I’ve gotten a few questions concerning keeping wild animals as pets. Not knowing the law or even how to answer the question (I used to have wild pets when I was growing up like every other kid in school.) I turned to a copy of Outdoor Indiana for the answer.
Q – Every time we go on a hike, my daughter seems to find an animal she wants to keep as a pet. What is the law with respect to keeping animals found in the wild? Is there a general rule we can follow?
A – As a general rule, all wild animals in Indiana are protected and illegal to possess. The story of the Eastern Box Turtle is a good example of why this is important. Many of us can remember finding these turtles and keeping them as prized possessions when we were kids. Today, nationwide research reveals that populations of these turtles are less than what they should be. Regulations protect species, including the box turtle and others, from becoming threatened or endangered. While many of these animals look cute and cuddly, their wild instincts remain and could pose health risks to the collector. For more information call the Division of Law Enforcement at 1-(317)-232-4010.
Q – I live on a public lake and would like to build a dock so I can fish and have easy access to my boat. What are the laws concerning construction of this type?
A – Riparian owners are allowed to place a temporary structure in a public freshwater lake without a written license from the DNR as long as the structure meets the definition of a temporary structure and the general license conditions outlined in the Public freshwater Lake Rules, which can be found at dnr.INgov/water9400.htm under “Rules” by clicking on “Public Freshwater Lakes.” These rules are in place to ensure not only that the natural resources of the lake are protected, but also that the rights of the general public and all riparian owners are upheld.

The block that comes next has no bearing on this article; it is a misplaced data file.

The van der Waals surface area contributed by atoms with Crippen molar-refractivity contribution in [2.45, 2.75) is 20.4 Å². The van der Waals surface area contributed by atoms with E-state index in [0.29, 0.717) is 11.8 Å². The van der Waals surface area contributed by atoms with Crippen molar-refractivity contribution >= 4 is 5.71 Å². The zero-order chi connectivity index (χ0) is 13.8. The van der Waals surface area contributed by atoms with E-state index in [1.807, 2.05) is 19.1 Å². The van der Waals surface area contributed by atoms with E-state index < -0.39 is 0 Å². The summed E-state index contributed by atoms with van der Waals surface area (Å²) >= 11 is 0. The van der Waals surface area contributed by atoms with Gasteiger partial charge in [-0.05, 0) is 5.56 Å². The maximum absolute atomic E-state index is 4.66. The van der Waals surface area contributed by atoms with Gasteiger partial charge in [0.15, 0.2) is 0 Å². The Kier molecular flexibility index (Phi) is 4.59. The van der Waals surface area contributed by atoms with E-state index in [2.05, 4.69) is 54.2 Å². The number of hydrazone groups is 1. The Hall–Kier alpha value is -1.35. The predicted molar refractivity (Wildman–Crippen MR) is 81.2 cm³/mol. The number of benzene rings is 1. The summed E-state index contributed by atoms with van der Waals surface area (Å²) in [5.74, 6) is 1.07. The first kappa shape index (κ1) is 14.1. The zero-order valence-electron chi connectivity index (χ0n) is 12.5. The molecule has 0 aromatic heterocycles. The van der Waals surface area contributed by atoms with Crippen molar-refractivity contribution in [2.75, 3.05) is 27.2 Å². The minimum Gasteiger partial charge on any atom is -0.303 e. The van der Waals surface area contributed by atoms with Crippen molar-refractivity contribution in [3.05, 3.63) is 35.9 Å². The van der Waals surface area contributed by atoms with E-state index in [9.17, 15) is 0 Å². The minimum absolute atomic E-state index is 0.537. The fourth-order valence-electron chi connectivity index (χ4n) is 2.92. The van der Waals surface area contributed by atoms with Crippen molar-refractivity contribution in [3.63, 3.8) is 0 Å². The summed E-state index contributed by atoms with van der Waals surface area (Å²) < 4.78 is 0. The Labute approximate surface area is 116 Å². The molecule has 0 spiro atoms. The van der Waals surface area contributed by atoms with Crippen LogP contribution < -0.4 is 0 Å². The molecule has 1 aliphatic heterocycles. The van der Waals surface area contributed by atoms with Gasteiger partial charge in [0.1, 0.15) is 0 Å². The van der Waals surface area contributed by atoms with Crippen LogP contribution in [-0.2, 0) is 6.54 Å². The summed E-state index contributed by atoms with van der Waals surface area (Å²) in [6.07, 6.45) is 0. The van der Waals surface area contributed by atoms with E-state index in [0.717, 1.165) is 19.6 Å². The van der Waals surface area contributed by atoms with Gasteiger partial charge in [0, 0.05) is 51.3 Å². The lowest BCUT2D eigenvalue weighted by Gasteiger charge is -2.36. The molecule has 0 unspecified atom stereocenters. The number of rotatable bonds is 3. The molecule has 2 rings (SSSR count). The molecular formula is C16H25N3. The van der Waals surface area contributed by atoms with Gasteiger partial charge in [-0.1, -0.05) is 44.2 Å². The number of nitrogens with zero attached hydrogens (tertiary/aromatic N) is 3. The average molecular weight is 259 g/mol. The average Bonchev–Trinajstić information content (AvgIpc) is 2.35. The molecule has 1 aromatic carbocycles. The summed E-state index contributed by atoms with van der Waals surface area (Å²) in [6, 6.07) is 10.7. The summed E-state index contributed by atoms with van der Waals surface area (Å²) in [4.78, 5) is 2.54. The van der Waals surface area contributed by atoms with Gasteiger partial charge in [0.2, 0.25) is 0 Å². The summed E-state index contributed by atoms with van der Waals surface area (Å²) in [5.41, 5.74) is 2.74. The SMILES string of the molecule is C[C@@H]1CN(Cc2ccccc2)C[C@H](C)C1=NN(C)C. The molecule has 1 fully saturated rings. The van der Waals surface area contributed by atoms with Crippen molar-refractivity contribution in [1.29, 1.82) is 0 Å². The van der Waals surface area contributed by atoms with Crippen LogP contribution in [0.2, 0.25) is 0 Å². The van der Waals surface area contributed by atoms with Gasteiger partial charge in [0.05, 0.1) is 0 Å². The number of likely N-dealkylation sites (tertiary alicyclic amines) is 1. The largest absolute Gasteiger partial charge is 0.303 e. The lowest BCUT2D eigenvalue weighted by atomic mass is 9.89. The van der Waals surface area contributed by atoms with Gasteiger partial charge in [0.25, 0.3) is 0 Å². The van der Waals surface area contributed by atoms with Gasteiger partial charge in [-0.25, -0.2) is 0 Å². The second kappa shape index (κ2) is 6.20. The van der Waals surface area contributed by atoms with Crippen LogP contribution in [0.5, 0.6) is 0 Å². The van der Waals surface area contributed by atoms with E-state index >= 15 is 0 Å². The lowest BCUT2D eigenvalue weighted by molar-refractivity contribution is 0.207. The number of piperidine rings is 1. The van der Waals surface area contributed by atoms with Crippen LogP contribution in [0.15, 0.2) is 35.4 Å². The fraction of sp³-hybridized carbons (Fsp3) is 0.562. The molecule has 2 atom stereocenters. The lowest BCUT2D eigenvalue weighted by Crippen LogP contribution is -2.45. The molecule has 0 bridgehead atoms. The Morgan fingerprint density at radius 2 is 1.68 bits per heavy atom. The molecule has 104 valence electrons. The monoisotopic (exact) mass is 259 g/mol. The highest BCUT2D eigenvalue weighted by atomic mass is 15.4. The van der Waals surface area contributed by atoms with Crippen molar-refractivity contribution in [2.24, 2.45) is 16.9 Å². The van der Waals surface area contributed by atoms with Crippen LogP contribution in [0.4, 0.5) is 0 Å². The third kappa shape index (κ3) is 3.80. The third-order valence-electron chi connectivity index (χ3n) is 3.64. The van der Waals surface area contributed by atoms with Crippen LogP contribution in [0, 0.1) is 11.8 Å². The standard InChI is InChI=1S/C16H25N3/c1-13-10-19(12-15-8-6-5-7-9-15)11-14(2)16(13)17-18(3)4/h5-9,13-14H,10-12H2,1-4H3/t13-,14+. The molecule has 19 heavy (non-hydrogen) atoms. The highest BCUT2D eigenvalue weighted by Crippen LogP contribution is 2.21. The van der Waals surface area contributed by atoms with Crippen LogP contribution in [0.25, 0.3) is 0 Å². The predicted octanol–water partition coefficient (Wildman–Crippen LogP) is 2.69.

The term ‘temporary’ structure means a structure that can be installed and removed from the waters of a public freshwater lake without using a crane, bulldozer, backhoe, or similar heavy or large machinery. The structure must either float or be supported by poles that rest on the lake bottom or by auger poles that screw into the bed of the lake and the poles are not to exceed 3 1/2 inches in diameter. The use of treated timber or concrete footings for pier support is prohibited.
(Riparian owner – person who owns land beside water)
Q – What can I do to support fish and wildlife in Indiana?
A – Buy a hunting/fishing license even if you don’t hunt or fish because:
Fish and wildlife management and public access are funded by fishing and hunting license revenue and also through the Sport Fish and Wildlife Restoration Programs administered by the U.S. Fish and Wildlife Service.These programs collect excise taxes on sporting arms and ammunition, archery equipment, fishing equipment, and motor boat fuels. The money is distributed among state fish and wildlife agencies based on land size and the number of licensed anglers and hunters in each state. Find out more information about fish and wildlife management in Indiana at www.in.gov/dnr/fishwild.